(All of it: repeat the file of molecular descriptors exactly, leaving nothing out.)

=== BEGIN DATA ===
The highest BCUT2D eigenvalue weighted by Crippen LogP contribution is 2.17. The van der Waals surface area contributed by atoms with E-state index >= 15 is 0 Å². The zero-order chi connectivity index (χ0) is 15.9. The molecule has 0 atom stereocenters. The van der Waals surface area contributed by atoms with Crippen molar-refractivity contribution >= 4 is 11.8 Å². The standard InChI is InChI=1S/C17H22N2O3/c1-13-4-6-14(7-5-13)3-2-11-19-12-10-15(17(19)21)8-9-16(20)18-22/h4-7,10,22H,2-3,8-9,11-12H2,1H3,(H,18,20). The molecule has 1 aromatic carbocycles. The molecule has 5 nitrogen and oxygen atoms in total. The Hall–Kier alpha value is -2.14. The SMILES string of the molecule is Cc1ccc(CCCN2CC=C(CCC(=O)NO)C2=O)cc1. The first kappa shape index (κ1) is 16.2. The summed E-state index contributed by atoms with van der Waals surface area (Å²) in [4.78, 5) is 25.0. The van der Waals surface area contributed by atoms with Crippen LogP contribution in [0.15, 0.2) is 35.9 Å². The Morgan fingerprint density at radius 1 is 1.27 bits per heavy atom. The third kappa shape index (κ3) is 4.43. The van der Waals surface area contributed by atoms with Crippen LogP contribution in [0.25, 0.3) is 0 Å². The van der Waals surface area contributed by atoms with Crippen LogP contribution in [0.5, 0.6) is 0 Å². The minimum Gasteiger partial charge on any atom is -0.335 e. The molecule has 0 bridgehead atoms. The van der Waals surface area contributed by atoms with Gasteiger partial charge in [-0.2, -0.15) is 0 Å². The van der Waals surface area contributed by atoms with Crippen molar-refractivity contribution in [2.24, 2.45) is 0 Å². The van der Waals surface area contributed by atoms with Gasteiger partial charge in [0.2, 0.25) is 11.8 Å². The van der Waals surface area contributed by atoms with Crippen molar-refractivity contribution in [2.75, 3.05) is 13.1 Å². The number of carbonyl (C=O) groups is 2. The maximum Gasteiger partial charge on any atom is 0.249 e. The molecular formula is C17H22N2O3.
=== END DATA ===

The highest BCUT2D eigenvalue weighted by Crippen LogP contribution is 2.17. The van der Waals surface area contributed by atoms with E-state index >= 15 is 0 Å². The zero-order chi connectivity index (χ0) is 15.9. The molecule has 0 atom stereocenters. The van der Waals surface area contributed by atoms with Crippen molar-refractivity contribution >= 4 is 11.8 Å². The standard InChI is InChI=1S/C17H22N2O3/c1-13-4-6-14(7-5-13)3-2-11-19-12-10-15(17(19)21)8-9-16(20)18-22/h4-7,10,22H,2-3,8-9,11-12H2,1H3,(H,18,20). The molecule has 1 aromatic carbocycles. The molecule has 5 nitrogen and oxygen atoms in total. The Hall–Kier alpha value is -2.14. The SMILES string of the molecule is Cc1ccc(CCCN2CC=C(CCC(=O)NO)C2=O)cc1. The first kappa shape index (κ1) is 16.2. The summed E-state index contributed by atoms with van der Waals surface area (Å²) in [4.78, 5) is 25.0. The van der Waals surface area contributed by atoms with Crippen LogP contribution in [0.15, 0.2) is 35.9 Å². The Morgan fingerprint density at radius 1 is 1.27 bits per heavy atom. The third kappa shape index (κ3) is 4.43. The van der Waals surface area contributed by atoms with Crippen LogP contribution in [0.25, 0.3) is 0 Å². The van der Waals surface area contributed by atoms with Crippen LogP contribution in [0.5, 0.6) is 0 Å². The minimum Gasteiger partial charge on any atom is -0.335 e. The molecule has 0 bridgehead atoms. The van der Waals surface area contributed by atoms with Gasteiger partial charge in [-0.2, -0.15) is 0 Å². The van der Waals surface area contributed by atoms with Crippen molar-refractivity contribution in [2.24, 2.45) is 0 Å². The van der Waals surface area contributed by atoms with Gasteiger partial charge in [0.2, 0.25) is 11.8 Å². The van der Waals surface area contributed by atoms with Crippen molar-refractivity contribution in [2.75, 3.05) is 13.1 Å². The number of carbonyl (C=O) groups is 2. The maximum Gasteiger partial charge on any atom is 0.249 e. The molecular formula is C17H22N2O3.